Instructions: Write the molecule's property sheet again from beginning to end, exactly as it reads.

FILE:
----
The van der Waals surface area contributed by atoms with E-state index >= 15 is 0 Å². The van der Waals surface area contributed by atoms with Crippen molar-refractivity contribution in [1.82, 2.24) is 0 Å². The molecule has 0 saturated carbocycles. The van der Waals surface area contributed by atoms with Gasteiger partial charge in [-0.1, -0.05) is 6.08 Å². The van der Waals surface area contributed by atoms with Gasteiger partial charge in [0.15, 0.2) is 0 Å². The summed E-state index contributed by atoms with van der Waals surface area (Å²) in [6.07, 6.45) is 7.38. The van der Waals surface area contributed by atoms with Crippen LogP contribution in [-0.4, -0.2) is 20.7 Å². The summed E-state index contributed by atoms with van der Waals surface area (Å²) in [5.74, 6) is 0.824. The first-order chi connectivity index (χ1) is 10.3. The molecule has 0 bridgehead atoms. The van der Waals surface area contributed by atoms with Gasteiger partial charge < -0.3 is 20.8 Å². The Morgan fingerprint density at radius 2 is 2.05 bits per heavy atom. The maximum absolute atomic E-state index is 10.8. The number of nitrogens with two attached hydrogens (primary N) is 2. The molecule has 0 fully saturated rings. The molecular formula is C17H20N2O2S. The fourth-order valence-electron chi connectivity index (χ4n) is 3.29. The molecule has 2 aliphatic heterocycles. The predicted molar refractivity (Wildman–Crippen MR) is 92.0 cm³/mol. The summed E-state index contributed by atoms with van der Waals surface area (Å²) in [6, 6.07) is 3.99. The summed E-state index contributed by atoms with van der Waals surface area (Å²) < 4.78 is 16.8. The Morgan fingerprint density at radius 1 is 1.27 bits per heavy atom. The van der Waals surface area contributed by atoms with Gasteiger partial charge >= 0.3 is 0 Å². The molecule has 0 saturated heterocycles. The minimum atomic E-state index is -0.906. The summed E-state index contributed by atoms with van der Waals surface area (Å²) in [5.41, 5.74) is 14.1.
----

The van der Waals surface area contributed by atoms with E-state index >= 15 is 0 Å². The van der Waals surface area contributed by atoms with Crippen molar-refractivity contribution in [1.82, 2.24) is 0 Å². The molecule has 0 saturated carbocycles. The van der Waals surface area contributed by atoms with Gasteiger partial charge in [-0.1, -0.05) is 6.08 Å². The van der Waals surface area contributed by atoms with Gasteiger partial charge in [0.15, 0.2) is 0 Å². The summed E-state index contributed by atoms with van der Waals surface area (Å²) in [6.07, 6.45) is 7.38. The van der Waals surface area contributed by atoms with Crippen LogP contribution in [-0.4, -0.2) is 20.7 Å². The summed E-state index contributed by atoms with van der Waals surface area (Å²) in [5.74, 6) is 0.824. The first-order chi connectivity index (χ1) is 10.3. The molecule has 0 bridgehead atoms. The van der Waals surface area contributed by atoms with Gasteiger partial charge < -0.3 is 20.8 Å². The Morgan fingerprint density at radius 2 is 2.05 bits per heavy atom. The maximum absolute atomic E-state index is 10.8. The number of nitrogens with two attached hydrogens (primary N) is 2. The molecule has 0 fully saturated rings. The molecular formula is C17H20N2O2S. The fourth-order valence-electron chi connectivity index (χ4n) is 3.29. The molecule has 2 aliphatic heterocycles. The predicted molar refractivity (Wildman–Crippen MR) is 92.0 cm³/mol. The summed E-state index contributed by atoms with van der Waals surface area (Å²) in [6, 6.07) is 3.99. The summed E-state index contributed by atoms with van der Waals surface area (Å²) < 4.78 is 16.8. The Morgan fingerprint density at radius 1 is 1.27 bits per heavy atom. The van der Waals surface area contributed by atoms with Gasteiger partial charge >= 0.3 is 0 Å². The molecule has 0 saturated heterocycles. The minimum atomic E-state index is -0.906. The summed E-state index contributed by atoms with van der Waals surface area (Å²) in [5.41, 5.74) is 14.1.